In my approach to developmental analysis of Seniya Maihar Gharana of Sarod, I have attempted to enumerate, analyse and opinionated the facts and findings. Also I have included the opinions and suggestions of the contemporary music critics and Sarod players. I have, therefore, presented broad profiles, their experiences, achievements and playing technique of Sarod by means of interviews, discussions and exchange of views (St Jyotin Bhattacharya, Padma Bhusan, Smt Sharan Rani, Ustad Ashish Khan (USA) to give the study a composite form. The task of piecing and linking the origin of Sarod, its primal form and its use through the passage of time has created a great controversy. The attempt has been made to single out a consensus. I believe, there is still much to discover and maintain this view.
The aim of this book is, in the broad sense, to enlarge the awareness about the best of the Seniya Maihar Gharana (Tradition), its principles, principal exponents, global contribution and specially, the popularisation of Sarod as an instrument of infinite music, and along with the propagation of age old Indian classical music. The founder of this school Acharya Allaudin Khan and his son the renowned Sarod maestro Ustad Ali Akbar Khan spread the treasure of Indian classical music of which the recorded history is a very minute fragment known to us hitherto. Even if we take the unrecorded account as revealed by many sophisticated means available to us, the knowledge is also fragmentary. What is materially available about Sarod, Sarodists and its exponents, has been analytically interpreted, analyzed and expanded.
I have attempted to study the Indian instrumental music, the modem music treasure. I have been compelled to exclude most of the vague and unfounded studies about Sarod and tradition done so far. In the best of my efforts, I have tried to make the book interesting, simple and suggestive. It will prove historically valid, presently original to be sought by the readers. The book comprises illustrations, photograph, pedigree tables in meeting the requirements of originality and authenticity and my own vision and view of the book.
In the course of a historical and research work of such scope as present one, an author inevitably accumulates many obligations of the scholarly writers, musicians, musicologists Sarodists of Maihar School who have preceded me in doing work on the subject. I wish here to pay tribute with profound admiration and respect to those who generously gave me their time, equipped me with adequate information, advice, fruitful suggestions and above all in making judicious judgments on controversial points as well as in the evaluation of its history.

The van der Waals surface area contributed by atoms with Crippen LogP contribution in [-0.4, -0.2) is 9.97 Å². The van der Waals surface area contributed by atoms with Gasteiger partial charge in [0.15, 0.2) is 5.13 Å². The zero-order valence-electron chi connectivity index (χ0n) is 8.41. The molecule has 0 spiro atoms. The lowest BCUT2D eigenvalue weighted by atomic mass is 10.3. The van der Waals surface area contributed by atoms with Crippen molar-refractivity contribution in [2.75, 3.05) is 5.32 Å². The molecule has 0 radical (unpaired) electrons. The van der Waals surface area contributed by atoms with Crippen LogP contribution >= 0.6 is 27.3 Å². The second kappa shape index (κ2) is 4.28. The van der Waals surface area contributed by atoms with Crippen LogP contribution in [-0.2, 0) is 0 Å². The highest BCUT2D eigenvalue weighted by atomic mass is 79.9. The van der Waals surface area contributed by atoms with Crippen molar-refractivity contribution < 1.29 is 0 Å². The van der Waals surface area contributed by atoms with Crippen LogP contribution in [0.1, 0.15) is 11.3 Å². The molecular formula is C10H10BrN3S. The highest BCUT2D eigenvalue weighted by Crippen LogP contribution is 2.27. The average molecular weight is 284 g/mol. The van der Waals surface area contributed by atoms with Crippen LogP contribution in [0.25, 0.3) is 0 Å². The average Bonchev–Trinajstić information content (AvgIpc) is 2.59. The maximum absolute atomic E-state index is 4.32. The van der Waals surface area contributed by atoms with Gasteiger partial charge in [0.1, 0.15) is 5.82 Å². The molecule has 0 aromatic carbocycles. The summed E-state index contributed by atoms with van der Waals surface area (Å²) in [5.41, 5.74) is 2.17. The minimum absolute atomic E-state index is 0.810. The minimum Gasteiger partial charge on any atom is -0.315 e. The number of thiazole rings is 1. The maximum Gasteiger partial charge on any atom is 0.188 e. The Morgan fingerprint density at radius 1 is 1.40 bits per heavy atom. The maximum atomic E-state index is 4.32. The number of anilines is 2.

My warmest gratitude is reserved for my affectionate father, a known art critic Dr. A.L. Damami, my brother, a civil judge Shri Siddharth Deep, whose constant encouragement, patience, helpful and judicious advice have put me greatly in their debt they have proved to be ideal for me.
I should like to mention the admirable writings of Jyotin Bhattacharya (Benaras), once the secretary to Baba Allaudin Khan, who I pay my humble gratitude, remain a source of inspiration and information. I am also thankful to those writers whose writings have been useful in guiding and widening my knowledge on this subject as indicated by the appropriate credit lines in the text.
I most humbly, pay my gratitude to the Ali Akbar Khan College of Music at San Rafel California (U.S.A.) for providing most necessary information about the untiring 40 years work of Ustad Ali Akbar Khan Saheb, a legend’s legacy to Indian Classical Music. His dedication to Indian classical instrumental music in disseminating, teaching, training the Indian as well as American and European disciples and popularisation of Sarod in the western world, and also his most contributory legacy of six thousand hours of recordings of Sarod recital for the generations to learn.
I heartily acknowledge and thank the staff members of the libraries. National Sangeet Natak Akademi, New Delhi, Rajasthan Sangeet Natak Akademi, Jodhpur, and Bhopal, Indian Institute of Advanced Studies, Shimla, libraries of Rajasthan University, Himachaal University, museums and private collectors named in picture captions for their reproduction in the book. I also thank my publisher Mr. Sanjay Arya of Shubhi Publications for taking it up for publishing in his endeavour to promote Indian Arts across the globe. I further express my gratitude to all the authorities in the field of music whose works have been consulted for view points.
North Indian Music (277)
Original Texts (59)